“[This year], 2.1 million young people from ages 16-18 were able to vote— a growth of 51.1% compared to the last presidential election,” shares Girl Up alum Louise, 18, Brazil. “I believe those numbers represent our wish, as a youth, to be heard. Unfortunately, being heard is still difficult in a country with mechanisms that politically exclude a significant number of people, notably indigenous and black communities. Regardless, more than ever, we want to share our ideas, political views, and visions. And considering the number of young voters, I believe we have the power not only to achieve that but also to reshape and renovate the entire political scenario.” 

Across the pond in the United Kingdom, the country’s first South Asian Prime Minister was instated a few weeks ago. Although Nishita is “immensely proud” of this milestone, the UK-based teen is still concerned with the state of politics in her country right now. “How can we claim to be democratic when less than 0.003% of the country had a say in who governs it? How are we meant to be representative if our voices are not even heard?” she asks.  

With so much at stake this year especially, members of Gen Z who are (for now) too young to vote are relying on us to cast our ballots thoughtfully and knowledgeably. To step up and perform our civic duty not only for this generation of changemakers, but for so many future generations to come. To elect political representatives who will lead democratically and compassionately.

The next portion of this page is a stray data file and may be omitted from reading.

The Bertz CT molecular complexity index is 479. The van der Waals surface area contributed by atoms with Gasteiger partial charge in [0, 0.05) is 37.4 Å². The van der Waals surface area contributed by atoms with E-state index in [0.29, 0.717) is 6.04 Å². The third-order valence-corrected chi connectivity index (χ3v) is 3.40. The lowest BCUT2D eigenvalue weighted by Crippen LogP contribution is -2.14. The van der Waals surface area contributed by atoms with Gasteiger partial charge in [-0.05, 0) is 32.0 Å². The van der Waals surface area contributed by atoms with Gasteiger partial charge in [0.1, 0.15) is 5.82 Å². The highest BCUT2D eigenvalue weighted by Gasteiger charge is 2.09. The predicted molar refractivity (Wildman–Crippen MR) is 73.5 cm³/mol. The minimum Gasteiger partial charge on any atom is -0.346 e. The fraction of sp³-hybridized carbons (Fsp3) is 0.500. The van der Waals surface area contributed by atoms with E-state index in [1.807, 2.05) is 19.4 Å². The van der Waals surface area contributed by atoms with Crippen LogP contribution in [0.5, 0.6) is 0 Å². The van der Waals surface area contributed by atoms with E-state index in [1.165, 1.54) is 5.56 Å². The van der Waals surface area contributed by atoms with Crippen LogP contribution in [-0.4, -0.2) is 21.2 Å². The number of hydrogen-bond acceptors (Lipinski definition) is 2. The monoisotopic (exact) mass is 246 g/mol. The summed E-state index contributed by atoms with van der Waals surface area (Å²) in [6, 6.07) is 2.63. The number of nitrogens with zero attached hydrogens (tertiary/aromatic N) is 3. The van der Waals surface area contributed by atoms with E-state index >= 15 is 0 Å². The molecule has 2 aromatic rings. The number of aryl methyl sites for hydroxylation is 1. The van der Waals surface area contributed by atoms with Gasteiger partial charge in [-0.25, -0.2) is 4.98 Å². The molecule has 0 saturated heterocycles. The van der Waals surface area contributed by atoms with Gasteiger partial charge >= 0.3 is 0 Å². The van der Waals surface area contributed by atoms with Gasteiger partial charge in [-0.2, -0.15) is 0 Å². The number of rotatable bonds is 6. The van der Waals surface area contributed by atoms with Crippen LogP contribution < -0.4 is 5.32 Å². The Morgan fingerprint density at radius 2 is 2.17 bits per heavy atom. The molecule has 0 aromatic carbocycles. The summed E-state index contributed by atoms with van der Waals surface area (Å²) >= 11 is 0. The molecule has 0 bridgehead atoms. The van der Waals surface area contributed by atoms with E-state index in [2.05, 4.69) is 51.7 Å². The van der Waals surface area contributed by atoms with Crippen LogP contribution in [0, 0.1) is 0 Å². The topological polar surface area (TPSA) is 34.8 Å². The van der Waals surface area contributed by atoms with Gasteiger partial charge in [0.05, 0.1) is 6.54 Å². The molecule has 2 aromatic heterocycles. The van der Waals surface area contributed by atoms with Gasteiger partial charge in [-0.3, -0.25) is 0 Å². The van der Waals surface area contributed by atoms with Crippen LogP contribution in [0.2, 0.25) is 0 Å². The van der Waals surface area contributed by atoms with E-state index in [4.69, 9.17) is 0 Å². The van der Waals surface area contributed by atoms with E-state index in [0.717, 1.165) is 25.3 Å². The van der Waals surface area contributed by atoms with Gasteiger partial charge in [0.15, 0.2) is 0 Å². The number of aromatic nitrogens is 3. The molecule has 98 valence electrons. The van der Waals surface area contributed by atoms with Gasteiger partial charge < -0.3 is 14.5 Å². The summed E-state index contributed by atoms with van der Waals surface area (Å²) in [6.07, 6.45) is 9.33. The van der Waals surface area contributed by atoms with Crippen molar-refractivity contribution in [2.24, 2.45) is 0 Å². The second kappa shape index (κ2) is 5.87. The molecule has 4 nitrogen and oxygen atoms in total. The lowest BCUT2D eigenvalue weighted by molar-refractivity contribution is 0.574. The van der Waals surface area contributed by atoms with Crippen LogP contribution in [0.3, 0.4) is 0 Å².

“We are looking for politicians who understand that ‘social issues,’ such as gender inequity, are not political issues – they are human rights issues,” explains Nora. “We need politicians who see through the politicization of these issues and, instead, focus on their humanity. We need officials who value public safety and satisfaction over self-interests. We need politicians who not only come from diverse backgrounds, but who actively protect and uplift their BIPOC peers. We can only get the leaders we need when we vote.”